Carol Bauer-Romanik started the Mountain Bike Hall of Fame and Museum in the late 1980s. It was originally located in the downstairs space of Donita’s Cantina. It was moved around town to several locations and actually went into storage in the mid-1990s.
“That’s when Kay and I and Linda Hall decided that that couldn’t happen,” said Cook. “We dusted everything off and it went into the Crested Butte Heritage Museum, which was then located in Botsie’s old house at Second and Sopris at the time.”
Cook continued, “We moved over with the museum when Tony’s Conoco was purchased for the museum site. We started working with Susan Medville on how to have a museum within the museum and it worked really well. From the bottom of our hearts, we couldn’t have kept it going without the Heritage Museum and its great staff and prime location.”
Cook said he and Kay have been volunteering hundreds of hours every year to keep the museum and Hall of Fame going. Now they want to take some of those hours and refocus them on their restaurant, Donita’s Cantina. Each year the Hall of Fame induction ceremony is held in conjunction with the Interbike trade show in Las Vegas.
Cook believes the shift will improve the awareness of the sport throughout the world. “Kay and I have learned a lot. We’ve been putting the history online and it’s always, good or bad, had a Crested Butte slant,” he said. “Frankly, more than skiing, it has been mountain biking that helped put Crested Butte on the map. This move may expose the many segments of mountain biking and open it up even more. We simply don’t have the space here to honor all those other segments of our sport.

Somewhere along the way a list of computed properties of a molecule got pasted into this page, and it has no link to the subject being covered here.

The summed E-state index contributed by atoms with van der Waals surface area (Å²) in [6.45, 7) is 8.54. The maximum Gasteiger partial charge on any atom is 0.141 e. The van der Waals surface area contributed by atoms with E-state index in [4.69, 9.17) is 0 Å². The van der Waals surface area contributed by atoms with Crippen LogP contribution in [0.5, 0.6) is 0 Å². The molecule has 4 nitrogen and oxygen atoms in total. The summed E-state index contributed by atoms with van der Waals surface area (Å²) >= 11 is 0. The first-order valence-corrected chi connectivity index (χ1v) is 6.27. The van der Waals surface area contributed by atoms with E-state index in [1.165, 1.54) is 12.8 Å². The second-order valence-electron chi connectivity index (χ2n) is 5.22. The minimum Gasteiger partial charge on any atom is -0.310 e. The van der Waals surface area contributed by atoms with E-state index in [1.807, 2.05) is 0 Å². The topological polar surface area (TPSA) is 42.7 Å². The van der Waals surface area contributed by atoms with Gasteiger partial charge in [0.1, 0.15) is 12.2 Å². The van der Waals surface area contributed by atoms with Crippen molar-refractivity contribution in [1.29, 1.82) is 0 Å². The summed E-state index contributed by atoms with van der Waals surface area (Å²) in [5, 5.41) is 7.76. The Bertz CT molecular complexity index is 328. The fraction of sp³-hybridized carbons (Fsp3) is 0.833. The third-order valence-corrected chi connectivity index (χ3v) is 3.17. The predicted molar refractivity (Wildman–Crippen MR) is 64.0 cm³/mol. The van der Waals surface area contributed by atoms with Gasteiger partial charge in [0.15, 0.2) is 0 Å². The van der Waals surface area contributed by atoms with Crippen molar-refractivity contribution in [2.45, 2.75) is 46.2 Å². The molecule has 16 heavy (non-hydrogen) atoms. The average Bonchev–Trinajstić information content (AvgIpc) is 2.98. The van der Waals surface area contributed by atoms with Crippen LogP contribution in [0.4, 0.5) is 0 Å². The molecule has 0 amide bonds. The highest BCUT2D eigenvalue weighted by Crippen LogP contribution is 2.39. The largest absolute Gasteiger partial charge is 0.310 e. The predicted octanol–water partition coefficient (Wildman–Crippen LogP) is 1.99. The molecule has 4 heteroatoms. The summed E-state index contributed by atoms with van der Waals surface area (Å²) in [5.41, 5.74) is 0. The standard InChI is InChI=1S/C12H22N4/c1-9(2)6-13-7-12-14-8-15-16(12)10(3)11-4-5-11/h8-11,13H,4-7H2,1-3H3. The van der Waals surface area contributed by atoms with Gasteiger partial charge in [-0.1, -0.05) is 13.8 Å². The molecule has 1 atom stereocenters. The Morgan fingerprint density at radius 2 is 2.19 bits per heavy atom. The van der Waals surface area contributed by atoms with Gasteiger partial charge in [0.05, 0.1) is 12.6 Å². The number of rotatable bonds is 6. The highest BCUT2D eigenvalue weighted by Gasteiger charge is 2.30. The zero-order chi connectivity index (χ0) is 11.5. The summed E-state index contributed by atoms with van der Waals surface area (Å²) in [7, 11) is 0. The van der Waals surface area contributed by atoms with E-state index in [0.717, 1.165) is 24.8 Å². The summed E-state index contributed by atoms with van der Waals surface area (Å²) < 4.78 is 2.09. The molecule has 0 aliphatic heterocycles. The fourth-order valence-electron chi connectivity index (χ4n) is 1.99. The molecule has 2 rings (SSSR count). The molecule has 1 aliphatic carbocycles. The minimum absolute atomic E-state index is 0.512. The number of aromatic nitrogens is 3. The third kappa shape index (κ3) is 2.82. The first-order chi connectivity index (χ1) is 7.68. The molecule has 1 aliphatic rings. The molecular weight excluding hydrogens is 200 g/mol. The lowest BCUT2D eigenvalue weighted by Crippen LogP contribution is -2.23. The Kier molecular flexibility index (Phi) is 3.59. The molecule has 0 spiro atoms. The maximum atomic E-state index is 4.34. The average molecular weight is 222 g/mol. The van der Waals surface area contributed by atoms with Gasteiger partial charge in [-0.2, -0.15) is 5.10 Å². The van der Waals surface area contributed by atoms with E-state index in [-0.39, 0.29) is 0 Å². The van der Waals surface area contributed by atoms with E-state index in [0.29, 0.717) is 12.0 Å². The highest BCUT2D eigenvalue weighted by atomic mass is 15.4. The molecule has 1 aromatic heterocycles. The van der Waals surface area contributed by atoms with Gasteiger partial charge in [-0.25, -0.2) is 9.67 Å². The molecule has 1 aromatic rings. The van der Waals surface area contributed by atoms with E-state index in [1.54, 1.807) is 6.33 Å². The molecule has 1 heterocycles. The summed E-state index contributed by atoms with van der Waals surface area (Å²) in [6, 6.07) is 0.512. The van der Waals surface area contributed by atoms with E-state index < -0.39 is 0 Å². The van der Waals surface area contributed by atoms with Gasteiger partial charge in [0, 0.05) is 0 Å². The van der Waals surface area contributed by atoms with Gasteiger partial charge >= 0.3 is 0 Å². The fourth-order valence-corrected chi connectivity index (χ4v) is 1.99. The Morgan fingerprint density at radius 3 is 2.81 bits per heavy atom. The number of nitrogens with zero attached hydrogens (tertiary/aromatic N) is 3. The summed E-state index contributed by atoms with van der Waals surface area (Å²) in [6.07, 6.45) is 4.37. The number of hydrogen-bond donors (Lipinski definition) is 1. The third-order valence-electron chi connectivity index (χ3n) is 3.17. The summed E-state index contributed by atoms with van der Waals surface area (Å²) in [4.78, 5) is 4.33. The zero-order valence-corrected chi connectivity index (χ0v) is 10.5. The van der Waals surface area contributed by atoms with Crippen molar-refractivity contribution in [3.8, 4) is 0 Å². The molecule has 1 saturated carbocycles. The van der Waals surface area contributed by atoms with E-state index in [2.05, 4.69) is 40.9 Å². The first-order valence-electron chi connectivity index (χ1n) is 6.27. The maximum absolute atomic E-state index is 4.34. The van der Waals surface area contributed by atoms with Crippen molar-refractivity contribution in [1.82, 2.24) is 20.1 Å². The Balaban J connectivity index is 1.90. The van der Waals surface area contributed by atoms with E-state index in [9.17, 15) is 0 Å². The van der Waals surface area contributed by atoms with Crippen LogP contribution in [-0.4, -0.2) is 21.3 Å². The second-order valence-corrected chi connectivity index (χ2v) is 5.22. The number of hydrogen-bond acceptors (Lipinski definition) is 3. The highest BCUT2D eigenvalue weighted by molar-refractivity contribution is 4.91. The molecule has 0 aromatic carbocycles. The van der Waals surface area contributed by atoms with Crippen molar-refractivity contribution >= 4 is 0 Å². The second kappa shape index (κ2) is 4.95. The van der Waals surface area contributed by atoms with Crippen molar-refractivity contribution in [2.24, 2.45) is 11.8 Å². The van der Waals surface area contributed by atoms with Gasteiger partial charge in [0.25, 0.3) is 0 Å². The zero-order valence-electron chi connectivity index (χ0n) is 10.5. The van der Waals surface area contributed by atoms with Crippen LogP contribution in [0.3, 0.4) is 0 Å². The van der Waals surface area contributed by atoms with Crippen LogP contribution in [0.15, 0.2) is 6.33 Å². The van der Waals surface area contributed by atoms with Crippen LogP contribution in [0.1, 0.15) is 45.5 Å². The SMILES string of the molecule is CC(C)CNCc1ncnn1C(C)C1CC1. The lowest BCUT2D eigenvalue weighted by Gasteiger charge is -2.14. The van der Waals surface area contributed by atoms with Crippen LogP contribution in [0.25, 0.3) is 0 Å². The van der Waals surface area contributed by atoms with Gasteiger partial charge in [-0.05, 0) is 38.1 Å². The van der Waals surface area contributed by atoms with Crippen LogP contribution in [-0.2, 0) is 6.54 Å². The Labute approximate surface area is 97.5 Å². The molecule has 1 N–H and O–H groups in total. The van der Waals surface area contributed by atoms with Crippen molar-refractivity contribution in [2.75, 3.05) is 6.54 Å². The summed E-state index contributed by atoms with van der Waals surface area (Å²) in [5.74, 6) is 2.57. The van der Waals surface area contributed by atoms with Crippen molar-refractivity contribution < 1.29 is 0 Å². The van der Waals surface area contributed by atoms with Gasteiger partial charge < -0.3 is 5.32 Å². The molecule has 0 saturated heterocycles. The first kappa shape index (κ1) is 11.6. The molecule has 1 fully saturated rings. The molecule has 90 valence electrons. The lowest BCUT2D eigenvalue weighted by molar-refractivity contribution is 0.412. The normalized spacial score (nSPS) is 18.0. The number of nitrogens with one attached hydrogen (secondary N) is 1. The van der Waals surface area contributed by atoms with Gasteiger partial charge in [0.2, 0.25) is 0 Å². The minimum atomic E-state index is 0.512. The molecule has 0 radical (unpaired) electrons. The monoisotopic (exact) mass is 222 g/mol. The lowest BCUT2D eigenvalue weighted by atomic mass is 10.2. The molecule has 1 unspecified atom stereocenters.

“Honestly, if it’s not going to be here, we’re glad it is moving to Fairfax,” Cook continued. “It deserves it. There is great riding and great history there. Moab was also considered, though Fairfax is just the right fit.”

It’s more of a global presence
Cook did say he felt the local support had dwindled and the museum and Hall of Fame is taken a bit for granted. “It’s really not on the local’s radar as much as it once was. The Hall of Fame is recognized more internationally than locally,” he said. “There are a lot of reasons to make the move when a great opportunity like this has presented itself. It will always have its origins here. It started in Crested Butte and it’s a good thing Carol gathered all the stuff and the stories and the memories of those early days. It would be pretty selfish of us to say no to the request from the Fairfax guys and not let it go to the next level.”
Cook expressed great thanks to the Heritage Museum board and staff for allowing them a space in the facility. He also expressed gratitude to former Heritage Museum director Susan Medville for her help in putting together the 13-foot by 13-foot space for the Hall of Fame. That gratitude extended to the current staff and board for supporting the Mountain Bike Hall of Fame.
And with the annual Pearl Pass Tour to Aspen being the oldest mountain biking event in the world, Kay and Don will keep history alive here by continuing the tradition that started all this Hall of Fame stuff in the first place.
“The museum really wants to thank Don and Kay for working so hard to have it here,” Cunningham said. “We’ve been very fortunate.”
The moving trucks will arrive in late October to gather the artifacts and make the move west to California.